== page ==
Peak expiratory flow variability and exercise responsiveness in methacholine-hyperresponsive adolescents with asthma remission

Yull Koh Young, Hee Kang, Young Yoo, Jinho Yu, Min Nah Kyu, Keun Kim Chang

Research output: Contribution to journalArticle

5 Citations (Scopus)

Abstract

The aim of this study was to investigate whether bronchial hyperresponsiveness in adolescents with long-term asthma remission is associated with increased peak expiratory flow (PEF) variability and/or increased bronchial response to exercise (BRE). Twenty-nine adolescents with asthma remission (neither symptoms nor any medication used during the previous two years), but with persistent methacholine hyperresponsiveness (PC20 < 18 mg/mL; remission group), 29 methacholine PC20-matched adolescents with symptomatic asthma (symptomatic group), and 20 healthy subjects (control group) were studied. Subjects recorded PEF twice daily for 14 days and PEF variability, expressed as amplitude % mean, was calculated. Subjects also underwent a standardized exercise challenge; BRE was defined as a maximal % fall in FEV1 within 30 min after exercise. The mean (± SD) PEF variations in the symptomatic group and in the remission group were 12.10 ± 6.35% and 10.02 ± 4.73%, respectively, which were significantly higher than that (5.94 ± 2.44%) of the control group. On the other hand, the degree of BRE (7.36 ± 3.85%) in the remission group was significantly lower than that (22.31 ± 10.50%) of the symptomatic group, and similar to that (5.98 ± 2.70%) of the control group. Methacholine hyperresponsiveness in asthma remission during adolescence is associated with increased PEF variability but not with increased BRE.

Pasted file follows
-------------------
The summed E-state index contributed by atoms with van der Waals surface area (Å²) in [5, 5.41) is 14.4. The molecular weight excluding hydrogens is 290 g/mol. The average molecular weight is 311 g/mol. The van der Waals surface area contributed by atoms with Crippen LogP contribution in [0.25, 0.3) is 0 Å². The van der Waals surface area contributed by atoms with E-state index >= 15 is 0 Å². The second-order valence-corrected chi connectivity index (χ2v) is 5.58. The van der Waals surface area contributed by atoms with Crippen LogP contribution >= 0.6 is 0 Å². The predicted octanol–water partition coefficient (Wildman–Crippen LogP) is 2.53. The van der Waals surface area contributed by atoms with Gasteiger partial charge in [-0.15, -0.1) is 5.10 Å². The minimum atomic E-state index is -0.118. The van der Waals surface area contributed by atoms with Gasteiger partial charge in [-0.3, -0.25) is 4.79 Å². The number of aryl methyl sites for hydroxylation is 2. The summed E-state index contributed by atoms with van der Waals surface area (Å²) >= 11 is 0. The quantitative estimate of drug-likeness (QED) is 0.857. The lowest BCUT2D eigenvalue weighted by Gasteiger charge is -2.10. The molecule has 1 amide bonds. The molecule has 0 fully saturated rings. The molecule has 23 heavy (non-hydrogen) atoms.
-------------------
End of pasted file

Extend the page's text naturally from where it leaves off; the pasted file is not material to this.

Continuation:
Original languageEnglish
Pages (from-to)17-23
Number of pages7
JournalJournal of Asthma
Volume42
Issue number1
DOIs
Publication statusPublished - 2005
Externally publishedYes

Keywords

  • Adolescence
  • Asthma
  • Bronchial hyperresponsiveness
  • Clinical remission
  • Exercise challenge
  • Peak expiratory flow variability

ASJC Scopus subject areas

  • Pediatrics, Perinatology, and Child Health
  • Immunology and Allergy
  • Pulmonary and Respiratory Medicine

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